Across the board, incarceration facilities do two things well: they prevent violent offenders from wreaking havoc upon the state, and they satisfy the shelter, sustenance, and medical needs of varying prisoner populations. Unfortunately, jails and prisons make it hard for inmates to practice making right decisions, due to the lack of available choices. Compared with life on the outside, prisoners have only a handful of ways they can express their agency. In part, this is by design. Correctional facilities are concerned primarily with security, and in light of that, some inmate choices must be restricted. Even so, without the option, inmates can only help themselves so much.
However, what if there was a way to return a sense of choice to people on the inside? Better yet, what if there was a way inmates could practice making positive life decisions before their sentences end? Returning a sense of choice to inmates could have profound impacts on recidivism. But how do we know what options to offer, or how to frame them? Before we can use choice to improve post-incarceration outcomes, we have to understand more about it.
Without Choice, we are Prisoner to our Emotions
Think about this phrase: “I had no choice.” How many times throughout history has that statement been used to justify something terrible? When people feel like they have no options, they are forced to act. Little time is spent pondering the consequences, or how our actions may impact the people around us. Because of that, we make rash decisions. When we lose customers, friends, or lovers, it’s not because we took a calm, rational approach to the situation. In most instances, we make mistakes when our emotions get the best of us. Without choice, we are living life without self-control.
Self-control is just a series of choices. Sure, they are often hard choices to make. There’s nothing easier than losing your temper. And sure, these self-control choices must be consciously made on a recurring, moment-to-moment basis, but that only makes practice all the more relevant. The more often a person makes positive decisions, the more relaxed those choices become. In fact, self-control is so vital that Professor Richard Nisbett—the world’s greatest authority on intelligence—plainly stated that he’d rather his son be high in self-control than highly intelligent.
This is where jails and prisons can make the most significant impact. Maybe not in the quality of decisions that are made, but in the consistency. An incarceration facility is a micro-society. The choice is limited, but because the same incarcerated person can make the same decisions over and over again over the duration of their sentence, incarceration is a powerful vehicle for reinforcing choice habits. Right now, the evidence shows that U.S. correctional facilities are reinforcing the wrong habits. All of this is to say that without choice, and especially good options, we are the prisoner of our emotions.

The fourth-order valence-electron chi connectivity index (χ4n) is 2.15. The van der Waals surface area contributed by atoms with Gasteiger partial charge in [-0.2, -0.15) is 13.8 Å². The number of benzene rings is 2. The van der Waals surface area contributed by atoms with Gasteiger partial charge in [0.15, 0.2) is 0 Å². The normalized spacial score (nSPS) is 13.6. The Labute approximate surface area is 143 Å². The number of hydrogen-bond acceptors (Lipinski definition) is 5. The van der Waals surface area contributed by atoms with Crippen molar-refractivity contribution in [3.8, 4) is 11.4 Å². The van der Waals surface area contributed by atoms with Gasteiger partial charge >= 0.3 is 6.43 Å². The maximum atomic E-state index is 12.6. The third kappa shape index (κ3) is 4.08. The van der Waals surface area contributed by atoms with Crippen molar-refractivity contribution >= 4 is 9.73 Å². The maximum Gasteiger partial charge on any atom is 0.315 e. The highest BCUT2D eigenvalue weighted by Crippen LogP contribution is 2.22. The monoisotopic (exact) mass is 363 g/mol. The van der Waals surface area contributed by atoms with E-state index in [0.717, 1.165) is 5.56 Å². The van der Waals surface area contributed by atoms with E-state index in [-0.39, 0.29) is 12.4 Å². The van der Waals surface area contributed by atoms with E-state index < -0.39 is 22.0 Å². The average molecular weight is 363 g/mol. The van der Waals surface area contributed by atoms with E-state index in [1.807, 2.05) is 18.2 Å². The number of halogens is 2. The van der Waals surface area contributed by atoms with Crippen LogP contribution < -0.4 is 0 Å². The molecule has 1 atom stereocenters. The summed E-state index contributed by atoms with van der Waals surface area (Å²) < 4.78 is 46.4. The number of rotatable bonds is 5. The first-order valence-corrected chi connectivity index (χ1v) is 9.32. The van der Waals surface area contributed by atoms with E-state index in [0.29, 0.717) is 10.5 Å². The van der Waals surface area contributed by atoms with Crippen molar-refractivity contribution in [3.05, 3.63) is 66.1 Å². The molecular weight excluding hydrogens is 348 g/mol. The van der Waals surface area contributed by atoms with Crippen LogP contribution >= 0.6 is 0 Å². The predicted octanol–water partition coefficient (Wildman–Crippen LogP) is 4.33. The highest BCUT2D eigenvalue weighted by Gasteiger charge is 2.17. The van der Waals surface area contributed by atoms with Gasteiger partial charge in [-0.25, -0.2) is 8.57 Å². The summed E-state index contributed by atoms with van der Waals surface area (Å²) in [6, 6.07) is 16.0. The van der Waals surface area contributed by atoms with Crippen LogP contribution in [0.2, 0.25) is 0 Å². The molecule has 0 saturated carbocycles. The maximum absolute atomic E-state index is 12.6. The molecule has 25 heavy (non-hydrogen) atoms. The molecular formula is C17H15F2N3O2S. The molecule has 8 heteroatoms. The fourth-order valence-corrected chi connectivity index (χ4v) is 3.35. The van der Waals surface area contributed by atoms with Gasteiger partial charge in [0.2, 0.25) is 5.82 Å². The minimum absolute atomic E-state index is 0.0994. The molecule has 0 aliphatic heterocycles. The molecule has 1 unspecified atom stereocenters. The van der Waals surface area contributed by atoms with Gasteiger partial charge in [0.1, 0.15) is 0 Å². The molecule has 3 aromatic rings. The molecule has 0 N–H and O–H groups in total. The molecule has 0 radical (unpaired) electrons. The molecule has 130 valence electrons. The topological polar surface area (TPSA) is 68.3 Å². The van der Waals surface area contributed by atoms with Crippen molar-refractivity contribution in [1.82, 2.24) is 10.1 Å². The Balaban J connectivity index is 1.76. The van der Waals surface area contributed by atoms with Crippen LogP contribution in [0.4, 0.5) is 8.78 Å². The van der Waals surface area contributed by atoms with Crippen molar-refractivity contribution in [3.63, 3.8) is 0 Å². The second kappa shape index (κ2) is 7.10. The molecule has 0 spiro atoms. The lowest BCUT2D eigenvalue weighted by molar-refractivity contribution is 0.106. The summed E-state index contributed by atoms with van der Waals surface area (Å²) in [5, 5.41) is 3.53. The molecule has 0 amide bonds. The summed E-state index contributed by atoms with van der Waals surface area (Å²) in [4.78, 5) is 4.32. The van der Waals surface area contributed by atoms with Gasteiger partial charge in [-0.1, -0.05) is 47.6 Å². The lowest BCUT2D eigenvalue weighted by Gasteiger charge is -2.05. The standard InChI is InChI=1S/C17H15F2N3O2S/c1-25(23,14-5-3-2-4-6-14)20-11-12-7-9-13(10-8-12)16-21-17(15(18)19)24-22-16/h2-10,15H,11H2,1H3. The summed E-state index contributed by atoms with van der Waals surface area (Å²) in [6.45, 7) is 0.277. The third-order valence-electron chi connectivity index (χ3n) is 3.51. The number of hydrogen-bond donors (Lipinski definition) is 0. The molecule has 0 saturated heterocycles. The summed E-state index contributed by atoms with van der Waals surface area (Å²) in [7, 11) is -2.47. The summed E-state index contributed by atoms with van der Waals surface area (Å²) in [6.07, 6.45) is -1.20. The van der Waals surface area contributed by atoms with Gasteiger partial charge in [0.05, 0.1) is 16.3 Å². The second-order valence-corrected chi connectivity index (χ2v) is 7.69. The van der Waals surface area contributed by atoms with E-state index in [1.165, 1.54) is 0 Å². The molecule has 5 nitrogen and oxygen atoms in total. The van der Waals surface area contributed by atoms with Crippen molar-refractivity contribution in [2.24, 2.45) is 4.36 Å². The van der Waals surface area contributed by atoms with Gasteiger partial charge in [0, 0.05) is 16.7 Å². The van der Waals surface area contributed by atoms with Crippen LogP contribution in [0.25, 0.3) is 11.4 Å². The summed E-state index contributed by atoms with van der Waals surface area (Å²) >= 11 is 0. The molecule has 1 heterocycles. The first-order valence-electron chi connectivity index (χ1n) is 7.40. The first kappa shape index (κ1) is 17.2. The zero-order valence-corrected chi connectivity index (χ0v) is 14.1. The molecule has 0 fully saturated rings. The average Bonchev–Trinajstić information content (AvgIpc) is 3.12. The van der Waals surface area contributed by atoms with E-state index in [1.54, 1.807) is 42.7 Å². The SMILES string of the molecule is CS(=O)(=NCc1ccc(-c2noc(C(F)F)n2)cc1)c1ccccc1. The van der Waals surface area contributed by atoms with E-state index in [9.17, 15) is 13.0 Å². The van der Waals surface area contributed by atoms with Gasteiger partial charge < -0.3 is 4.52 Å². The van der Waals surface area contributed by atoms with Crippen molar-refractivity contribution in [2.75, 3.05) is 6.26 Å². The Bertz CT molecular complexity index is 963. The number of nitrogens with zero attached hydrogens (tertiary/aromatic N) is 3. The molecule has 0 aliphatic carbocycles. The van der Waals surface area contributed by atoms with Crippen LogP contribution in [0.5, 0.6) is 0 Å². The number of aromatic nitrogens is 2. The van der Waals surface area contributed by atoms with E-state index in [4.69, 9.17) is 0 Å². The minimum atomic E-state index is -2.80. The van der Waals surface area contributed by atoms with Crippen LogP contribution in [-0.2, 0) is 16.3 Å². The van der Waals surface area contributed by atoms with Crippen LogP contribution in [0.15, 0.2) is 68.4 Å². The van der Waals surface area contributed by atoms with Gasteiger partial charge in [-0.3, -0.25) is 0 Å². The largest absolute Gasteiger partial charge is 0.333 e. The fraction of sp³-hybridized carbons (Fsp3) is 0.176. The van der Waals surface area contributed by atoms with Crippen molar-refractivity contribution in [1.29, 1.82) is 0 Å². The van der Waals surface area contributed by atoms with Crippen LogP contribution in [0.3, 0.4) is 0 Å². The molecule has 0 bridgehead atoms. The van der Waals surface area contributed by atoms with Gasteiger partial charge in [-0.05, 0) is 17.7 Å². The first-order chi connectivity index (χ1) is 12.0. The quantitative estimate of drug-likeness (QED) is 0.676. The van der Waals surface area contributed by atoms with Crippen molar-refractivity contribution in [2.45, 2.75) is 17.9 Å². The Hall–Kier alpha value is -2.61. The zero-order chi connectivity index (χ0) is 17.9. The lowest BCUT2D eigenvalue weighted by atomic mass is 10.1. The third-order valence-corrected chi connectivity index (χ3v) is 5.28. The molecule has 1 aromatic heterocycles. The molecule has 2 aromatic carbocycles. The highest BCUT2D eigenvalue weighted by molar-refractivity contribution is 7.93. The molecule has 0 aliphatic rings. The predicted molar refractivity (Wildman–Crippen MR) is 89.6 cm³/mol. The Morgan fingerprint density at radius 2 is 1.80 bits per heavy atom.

With Choice, we can Rehabilitate Ourselves
Imagine this: alongside its usual junk-food staples like soda and candy, a commissary provider includes healthier options like fruit or whole-grain granola bars. Now, inmates have the choice between snacks that are healthy or unhealthy; provided costs are controlled for. On the one hand, they have the instant gratification and sugar-rush that a candy bar offers. On the other, they improve their long-term health. Just by adding more options, the commissary has provided inmates with the opportunity to make a value judgment. This example could be made even more efficient by encouraging inmates to create positive, long-term choices; either by way of price incentives or digital signage campaigns.
Of course, not every behavioral problem can be solved by adding tangerines to the commissary. Many of the people who end up in prison have corrupted perceptions of right and wrong that were ingrained in them over a lifetime. But if jail administrators think about choice as a tool, instead of as an afterthought, prisons and jails could improve recidivism rates by incentivizing positive behavioral change.
The smartest people in our society create their positive options. They don’t wait for someone to give them a handout or tell them it’s okay to solve a problem. They just do it. Nobody listed “Become the first black president of South Africa” as an option on Nelson Mandela’s commissary request form. He made that happen himself. Unfortunately, the majority of the prisoners in the U.S. Justice system aren’t naturally gifted human beings. They’re regular people living regular lives who somewhere down the line, made the wrong choice. Incarceration facilities shouldn’t just punish people for making bad decisions; they should prepare them to make better ones in the future.